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Monday, December 09, 2019 {{ new Date().getDay() }}

By Can Merey and Shabtai Gold, McClatchy Tribune News Service

ISTANBUL — Thousands of people took to the streets of Istanbul Wednesday, demanding the resignation of the Turkish government as the number of dead rose to 274 in what is likely to become the country’s worst mining disaster.

The initially peaceful demonstrations turned ugly when police set loose water cannon and tear gas as protesters marched closer to central Istanbul’s Taksim Square. The demonstrators accused the government of murder in its handling of Tuesday’s tragedy at the Soma coal mine.

In Ankara, police used tear gas and water cannon against several hundred students who had gathered at the Energy Ministry. Protesters threw stones and Molotov cocktails at the security forces. There were smaller demonstrations in Soma led by family and friends of the victims.

A number of funerals were held, but the majority of the bodies had not been identified. Relatives and loved-ones waited into the late evening Wednesday outside a regional hospital that was serving as a morgue.

Funeral vehicles with empty coffins inside waited near the hospital for bodies.

The Confederation of Turkish Trade Unions called for workers to strike Thursday in honor of the victims.

Questions were being raised about the mine’s safety record, with local media reporting that the ruling Justice and Development Party had rejected a call by the opposition in parliament last month to review safety at the mine.

Mine operator Soma Holding said a safety test had been carried out two months ago.

In Soma, Energy Minister Taner Yildiz said hopes that rescue teams would find further survivors were fading. “It is worse than initially expected,” he said.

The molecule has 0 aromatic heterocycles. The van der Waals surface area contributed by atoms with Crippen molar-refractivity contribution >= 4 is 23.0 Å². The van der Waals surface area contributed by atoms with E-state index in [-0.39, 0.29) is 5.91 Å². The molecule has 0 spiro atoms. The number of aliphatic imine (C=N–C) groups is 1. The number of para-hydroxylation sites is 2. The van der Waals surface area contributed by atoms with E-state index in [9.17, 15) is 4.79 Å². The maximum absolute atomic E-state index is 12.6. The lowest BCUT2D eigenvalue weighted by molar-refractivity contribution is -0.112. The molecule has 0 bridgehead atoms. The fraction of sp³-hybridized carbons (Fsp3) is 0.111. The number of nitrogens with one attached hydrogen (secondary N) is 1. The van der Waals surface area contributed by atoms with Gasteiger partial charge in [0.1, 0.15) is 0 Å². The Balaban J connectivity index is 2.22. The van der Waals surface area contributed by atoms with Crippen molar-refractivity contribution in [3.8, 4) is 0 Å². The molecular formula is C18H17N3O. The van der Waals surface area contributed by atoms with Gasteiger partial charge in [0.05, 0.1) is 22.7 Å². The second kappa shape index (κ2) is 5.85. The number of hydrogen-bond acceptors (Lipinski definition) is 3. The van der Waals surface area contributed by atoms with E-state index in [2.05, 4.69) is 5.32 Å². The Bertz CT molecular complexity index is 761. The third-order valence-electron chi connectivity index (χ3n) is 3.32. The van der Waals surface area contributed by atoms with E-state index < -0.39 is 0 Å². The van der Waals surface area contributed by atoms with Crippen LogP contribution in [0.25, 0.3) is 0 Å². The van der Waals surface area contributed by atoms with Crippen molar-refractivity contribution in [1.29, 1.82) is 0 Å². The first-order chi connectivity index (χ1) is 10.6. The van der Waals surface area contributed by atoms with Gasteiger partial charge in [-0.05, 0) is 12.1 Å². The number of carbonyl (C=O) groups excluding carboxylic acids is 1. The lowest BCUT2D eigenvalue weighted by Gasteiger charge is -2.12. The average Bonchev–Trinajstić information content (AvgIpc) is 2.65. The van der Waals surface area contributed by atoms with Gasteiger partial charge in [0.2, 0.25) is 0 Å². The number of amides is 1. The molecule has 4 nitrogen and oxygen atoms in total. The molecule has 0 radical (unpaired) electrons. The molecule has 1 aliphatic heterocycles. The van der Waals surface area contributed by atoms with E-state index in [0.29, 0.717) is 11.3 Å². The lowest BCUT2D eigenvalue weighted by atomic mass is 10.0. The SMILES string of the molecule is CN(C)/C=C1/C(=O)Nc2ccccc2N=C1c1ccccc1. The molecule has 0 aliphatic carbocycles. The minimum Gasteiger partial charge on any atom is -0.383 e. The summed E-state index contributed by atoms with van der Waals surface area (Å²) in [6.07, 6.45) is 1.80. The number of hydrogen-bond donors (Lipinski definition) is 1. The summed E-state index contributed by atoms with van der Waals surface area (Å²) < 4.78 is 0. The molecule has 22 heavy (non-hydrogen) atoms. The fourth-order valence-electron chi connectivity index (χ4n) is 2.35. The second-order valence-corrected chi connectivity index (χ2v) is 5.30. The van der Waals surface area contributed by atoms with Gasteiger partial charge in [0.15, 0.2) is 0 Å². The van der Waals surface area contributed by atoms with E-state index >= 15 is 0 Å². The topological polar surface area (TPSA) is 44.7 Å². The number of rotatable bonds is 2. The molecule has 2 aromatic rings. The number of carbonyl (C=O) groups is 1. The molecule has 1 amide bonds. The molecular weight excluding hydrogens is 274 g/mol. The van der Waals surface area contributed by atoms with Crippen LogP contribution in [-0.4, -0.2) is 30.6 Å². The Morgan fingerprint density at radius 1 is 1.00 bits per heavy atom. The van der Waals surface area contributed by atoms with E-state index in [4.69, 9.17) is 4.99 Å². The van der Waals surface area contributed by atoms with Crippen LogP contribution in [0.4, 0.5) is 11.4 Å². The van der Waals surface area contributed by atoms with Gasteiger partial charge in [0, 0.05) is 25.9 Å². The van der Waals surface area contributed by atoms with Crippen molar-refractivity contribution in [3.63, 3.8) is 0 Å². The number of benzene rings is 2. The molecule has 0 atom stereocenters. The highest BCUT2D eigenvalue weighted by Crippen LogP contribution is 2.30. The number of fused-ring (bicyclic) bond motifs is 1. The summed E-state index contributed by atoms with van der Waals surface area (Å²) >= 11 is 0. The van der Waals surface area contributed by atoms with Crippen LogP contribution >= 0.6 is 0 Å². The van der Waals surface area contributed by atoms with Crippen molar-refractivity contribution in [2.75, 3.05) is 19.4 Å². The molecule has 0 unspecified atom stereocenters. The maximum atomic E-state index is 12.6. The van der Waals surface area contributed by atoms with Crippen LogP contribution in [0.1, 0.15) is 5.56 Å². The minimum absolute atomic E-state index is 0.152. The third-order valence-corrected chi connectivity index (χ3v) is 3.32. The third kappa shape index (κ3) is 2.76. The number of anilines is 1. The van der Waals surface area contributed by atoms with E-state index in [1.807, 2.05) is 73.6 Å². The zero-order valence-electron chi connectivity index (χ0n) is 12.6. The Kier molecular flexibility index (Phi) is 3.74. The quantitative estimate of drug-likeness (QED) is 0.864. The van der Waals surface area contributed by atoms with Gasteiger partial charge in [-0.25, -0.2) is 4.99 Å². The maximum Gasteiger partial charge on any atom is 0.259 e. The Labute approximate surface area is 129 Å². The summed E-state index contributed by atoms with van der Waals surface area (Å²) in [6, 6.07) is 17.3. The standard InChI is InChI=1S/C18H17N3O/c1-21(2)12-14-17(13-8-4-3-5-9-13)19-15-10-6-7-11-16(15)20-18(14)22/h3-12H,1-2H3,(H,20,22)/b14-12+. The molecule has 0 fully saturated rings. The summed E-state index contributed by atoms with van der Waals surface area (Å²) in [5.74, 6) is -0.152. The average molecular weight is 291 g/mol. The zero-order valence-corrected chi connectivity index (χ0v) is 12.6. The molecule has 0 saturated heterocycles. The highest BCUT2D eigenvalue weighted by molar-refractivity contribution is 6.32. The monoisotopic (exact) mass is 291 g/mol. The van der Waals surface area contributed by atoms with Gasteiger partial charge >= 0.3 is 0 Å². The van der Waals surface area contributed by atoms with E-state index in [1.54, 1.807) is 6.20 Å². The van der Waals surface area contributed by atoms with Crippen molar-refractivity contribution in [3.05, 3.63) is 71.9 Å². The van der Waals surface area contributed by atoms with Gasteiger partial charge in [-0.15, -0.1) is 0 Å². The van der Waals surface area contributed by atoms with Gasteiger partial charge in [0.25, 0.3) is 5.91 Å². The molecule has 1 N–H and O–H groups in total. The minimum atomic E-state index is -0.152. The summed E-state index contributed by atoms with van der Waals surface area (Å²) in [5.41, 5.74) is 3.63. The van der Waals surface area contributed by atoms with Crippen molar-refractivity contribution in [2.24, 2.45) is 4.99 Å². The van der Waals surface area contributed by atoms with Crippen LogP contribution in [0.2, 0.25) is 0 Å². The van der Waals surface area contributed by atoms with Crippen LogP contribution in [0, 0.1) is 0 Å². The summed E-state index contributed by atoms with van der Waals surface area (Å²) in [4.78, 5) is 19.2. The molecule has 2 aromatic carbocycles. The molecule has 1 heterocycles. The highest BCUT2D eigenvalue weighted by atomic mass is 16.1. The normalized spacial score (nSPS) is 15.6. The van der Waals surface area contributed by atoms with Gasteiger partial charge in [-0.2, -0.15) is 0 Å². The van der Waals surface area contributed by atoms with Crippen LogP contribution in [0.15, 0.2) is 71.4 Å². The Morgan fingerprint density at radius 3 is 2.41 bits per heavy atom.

About 120 miners were believed to still be trapped underground, Prime Minister Recep Tayyip Erdogan.

However, according to numbers given by the Energy Minister, the toll could exceed 400. More than 350 miners were estimated to have been rescued in the wake of the blast and subsequent fire at the coal mine, but it said 787 workers were inside at the time of the accident.

“We are moving toward the worst mining disaster in Turkey,” Yildiz was quoted as saying by the Hurriyet newspaper.

Erdogan tried to downplay the poor safety record of Turkish coal mines by comparing it to the 19th century.

“Such accidents occur regularly,” he said after visiting Soma. “If you look back into the past in England, in 1862, 204 people died in a mine. In 1866, 361 people died, and in a 1894 explosion, 290 died.”

Authorities reportedly believe the fire was caused by an electrical malfunction. Smoke continued to rise from the mine shaft late Wednesday.

Most of the deaths were the result of carbon monoxide poisoning after the fire burned off much of the oxygen in the mine.

Of those who survived, Erdogan said, 80 were being treated for injuries.

Fresh oxygen continued to be pumped into the mine shafts for any survivors, but rescue efforts were hampered by the remote location. The miners were 1 mile below the surface and 2 1/2 miles from an exit when the blast occurred.

Turkey has a history of deadly mining accidents. In 1992, one such accident near the Black Sea killed 263 people.

AFP Photo/ Bulent Kilic

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Jeff Danziger lives in New York City. He is represented by CWS Syndicate and the Washington Post Writers Group. He is the recipient of the Herblock Prize and the Thomas Nast (Landau) Prize. He served in the US Army in Vietnam and was awarded the Bronze Star and the Air Medal. He has published eleven books of cartoons and one novel. Visit him at DanzigerCartoons.

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